Sen. Brown faults work Warren did for Dow Chemical
BOSTON (AP) — Republican U.S. Sen. Scott Brown is criticizing legal work Democratic challenger Elizabeth Warren did for Dow Chemical in the 1990s.
Warren, a Harvard Law School professor, consulted with Dow when its subsidiary Dow Corning filed for bankruptcy after being sued for manufacturing breast implants that women said made them sick.
One result of the bankruptcy was the creation of a $2.35 billion settlement fund for thousands of women who received the implants.
In a conference call with reporters Wednesday, Angela Davis, chairwoman of the Women for Brown committee, said Warren ‘‘was advising Dow about how to limit its liability.’’
Pressed for evidence, Brown campaign manager Jim Barnett pointed to a 2002 document Warren filed in the U.S. Bankruptcy Court in which she says, ‘‘I served in an advisory capacity to Dow Chemical, the parent company of Dow Corning, in the early days of the Dow Corning bankruptcy.’’
Asked how the campaign knows Warren was working to help the company limit its liability, Barnett said: ‘‘What else would she have been there to do?’’
Warren spokeswoman Julie Edwards called the claims ‘‘flat out wrong.’’
‘‘Elizabeth has been a teacher, consumer advocate, researcher and leading voice for fairness in the bankruptcy system for workers and their families. This case is no different,’’ Edwards said. ‘‘Elizabeth was consulted when Dow Corning went bankrupt in 1995. The bankruptcy plan set up a fund to pay more than $2 billion to settle claims filed by women who were injured by the company’s breast implants.’’
Warren’s campaign also said she is an expert in the creation of trusts to make sure current and future victims are compensated.
Dow Corning, a joint venture between Dow Chemical Co. and Corning Inc., was a leading manufacturer of silicone breast implants until the Food and Drug Administration banned them in 1992. It was forced into bankruptcy after thousands of women sued, saying its implants damaged their health. In the settlement, it agreed to pay women $2,000 to $330,000 each.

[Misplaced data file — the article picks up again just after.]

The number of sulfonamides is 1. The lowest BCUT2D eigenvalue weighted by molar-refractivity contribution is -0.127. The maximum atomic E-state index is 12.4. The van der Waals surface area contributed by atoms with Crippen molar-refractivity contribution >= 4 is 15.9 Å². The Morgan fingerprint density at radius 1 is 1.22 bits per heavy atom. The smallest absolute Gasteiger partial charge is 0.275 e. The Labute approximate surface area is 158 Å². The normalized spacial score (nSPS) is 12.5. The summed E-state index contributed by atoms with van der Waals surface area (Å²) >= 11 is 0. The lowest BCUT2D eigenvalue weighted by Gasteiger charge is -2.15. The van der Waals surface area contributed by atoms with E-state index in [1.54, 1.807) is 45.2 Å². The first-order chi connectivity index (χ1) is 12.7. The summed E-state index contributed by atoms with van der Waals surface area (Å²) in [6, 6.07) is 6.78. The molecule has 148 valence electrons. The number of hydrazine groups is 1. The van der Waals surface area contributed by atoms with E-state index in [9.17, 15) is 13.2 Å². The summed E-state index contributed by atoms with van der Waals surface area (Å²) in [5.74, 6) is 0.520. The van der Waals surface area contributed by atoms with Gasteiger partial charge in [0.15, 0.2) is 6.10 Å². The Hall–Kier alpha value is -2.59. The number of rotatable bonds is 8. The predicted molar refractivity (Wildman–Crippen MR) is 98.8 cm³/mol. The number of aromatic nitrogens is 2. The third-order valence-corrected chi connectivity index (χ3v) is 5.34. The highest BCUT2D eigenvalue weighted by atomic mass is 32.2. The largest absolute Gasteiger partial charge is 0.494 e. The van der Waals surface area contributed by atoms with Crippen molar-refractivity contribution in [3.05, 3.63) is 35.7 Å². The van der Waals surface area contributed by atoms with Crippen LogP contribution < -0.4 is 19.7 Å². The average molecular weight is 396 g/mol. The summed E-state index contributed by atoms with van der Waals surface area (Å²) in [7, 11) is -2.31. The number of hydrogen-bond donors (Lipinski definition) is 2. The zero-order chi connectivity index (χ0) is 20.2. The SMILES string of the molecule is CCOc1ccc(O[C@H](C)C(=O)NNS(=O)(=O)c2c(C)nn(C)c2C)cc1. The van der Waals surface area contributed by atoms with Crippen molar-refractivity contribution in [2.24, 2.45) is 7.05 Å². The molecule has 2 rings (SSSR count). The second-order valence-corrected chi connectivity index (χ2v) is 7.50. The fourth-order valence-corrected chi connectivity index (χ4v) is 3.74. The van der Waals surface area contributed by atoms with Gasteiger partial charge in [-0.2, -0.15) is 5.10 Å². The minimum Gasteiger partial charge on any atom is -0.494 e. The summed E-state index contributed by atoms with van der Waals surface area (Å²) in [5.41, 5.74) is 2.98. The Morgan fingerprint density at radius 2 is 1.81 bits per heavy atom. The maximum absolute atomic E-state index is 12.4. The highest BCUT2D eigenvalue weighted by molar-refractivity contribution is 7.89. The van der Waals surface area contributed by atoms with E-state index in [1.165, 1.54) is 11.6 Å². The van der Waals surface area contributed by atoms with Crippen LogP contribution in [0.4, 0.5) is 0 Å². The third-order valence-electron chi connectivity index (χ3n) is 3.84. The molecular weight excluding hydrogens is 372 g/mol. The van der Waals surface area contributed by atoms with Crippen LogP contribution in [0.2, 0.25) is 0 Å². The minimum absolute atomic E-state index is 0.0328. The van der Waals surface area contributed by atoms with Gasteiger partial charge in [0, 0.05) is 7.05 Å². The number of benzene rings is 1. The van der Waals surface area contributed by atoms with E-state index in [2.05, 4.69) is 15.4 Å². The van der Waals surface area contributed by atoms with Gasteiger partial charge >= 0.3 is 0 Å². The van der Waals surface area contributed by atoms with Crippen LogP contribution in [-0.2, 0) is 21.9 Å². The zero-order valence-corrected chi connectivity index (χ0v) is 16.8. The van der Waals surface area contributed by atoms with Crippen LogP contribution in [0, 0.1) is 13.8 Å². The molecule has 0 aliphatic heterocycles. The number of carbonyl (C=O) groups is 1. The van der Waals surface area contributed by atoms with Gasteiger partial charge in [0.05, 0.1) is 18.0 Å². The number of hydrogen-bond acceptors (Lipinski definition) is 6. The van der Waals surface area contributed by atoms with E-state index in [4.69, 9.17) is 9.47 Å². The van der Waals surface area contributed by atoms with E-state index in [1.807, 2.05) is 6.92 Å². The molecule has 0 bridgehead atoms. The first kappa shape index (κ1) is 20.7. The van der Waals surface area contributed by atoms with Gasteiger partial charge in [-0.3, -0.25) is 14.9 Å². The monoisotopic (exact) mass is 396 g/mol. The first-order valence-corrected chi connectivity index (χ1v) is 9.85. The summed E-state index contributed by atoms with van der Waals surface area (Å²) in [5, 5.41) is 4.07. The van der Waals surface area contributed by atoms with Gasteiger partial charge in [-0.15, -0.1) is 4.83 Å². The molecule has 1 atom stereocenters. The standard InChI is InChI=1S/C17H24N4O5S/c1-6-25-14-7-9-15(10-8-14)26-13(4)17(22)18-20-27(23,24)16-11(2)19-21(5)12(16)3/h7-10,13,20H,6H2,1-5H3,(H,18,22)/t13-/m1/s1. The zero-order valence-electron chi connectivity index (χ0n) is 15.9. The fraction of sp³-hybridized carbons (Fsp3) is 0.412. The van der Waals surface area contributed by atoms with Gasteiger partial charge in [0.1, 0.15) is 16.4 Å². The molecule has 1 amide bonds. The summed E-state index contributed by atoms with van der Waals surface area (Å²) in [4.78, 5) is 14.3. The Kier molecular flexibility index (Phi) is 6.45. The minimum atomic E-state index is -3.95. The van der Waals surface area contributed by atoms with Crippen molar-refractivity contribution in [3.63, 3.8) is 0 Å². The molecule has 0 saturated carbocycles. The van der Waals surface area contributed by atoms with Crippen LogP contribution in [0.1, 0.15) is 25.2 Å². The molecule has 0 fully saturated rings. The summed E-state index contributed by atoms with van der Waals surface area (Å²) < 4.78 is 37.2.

The Brown campaign also criticized Warren for not putting her work for Dow Chemical on a list of clients she represented during her career as a law professor at Harvard.
The Warren campaign said the list, released Monday, was of clients she represented in court. In the case of Dow, she was a consultant.
Brown has yet to release a full list of his clients.
Brown, who has described himself as ‘‘a small real estate closing attorney from Wrentham,’’ has said he worked as a title agent for Fidelity National and First American and worked with smaller mortgage companies and banks including Middlesex Savings Bank, Wrentham Cooperative Bank and Hyde Park Cooperative Bank. He also said he’s never done any foreclosures or any subprime mortgages.
On Wednesday, Warren received backing from former President Bill Clinton in a letter to her supporters.
Clinton warned that electing Brown could help turn the Senate, now controlled by Democrats, over to a party he said is ‘‘controlled by right-wing Republicans and Tea Party radicals.’’
‘‘We need a strong Democratic majority in the United States Senate to keep moving our country forward — and that’s why we need to do everything we can to elect Elizabeth Warren,’’ Clinton wrote.
Brown spokesman Colin Reed said it’s ironic Warren would turn to Clinton, given her legal work in the 1990s for LTV Steel as it fought a federal mandate to pay additional money into a health care fund for retired coal miners. Reed pointed to a speech Clinton gave in 1995 when he spoke of the ‘‘country’s solemn covenant with more than 100,000 retired miners.’’
Warren’s campaign has said the case involved bankruptcy principles and there was never any question miners would receive full benefits.
Also Wednesday, Brown, who won a 2010 special election to succeed the late Democratic Sen. Edward Kennedy, tried to shore up his support among sports fans. His campaign released a video featuring Boston Celtics greats Bob Cousy, Dave Cowens and JoJo White, former New England Patriots quarterback Drew Bledsoe and former NFL players Steve DeOssie and Fred Smerlas.
One local sports legend not in the video is former Boston Red Sox pitcher Curt Schilling, who endorsed Brown two years ago and campaigned with him during the special election. Schilling has faced criticism after the collapse of his Rhode Island-based video game company, 38 Studios, which was lured from Massachusetts with a $75 million state loan guarantee.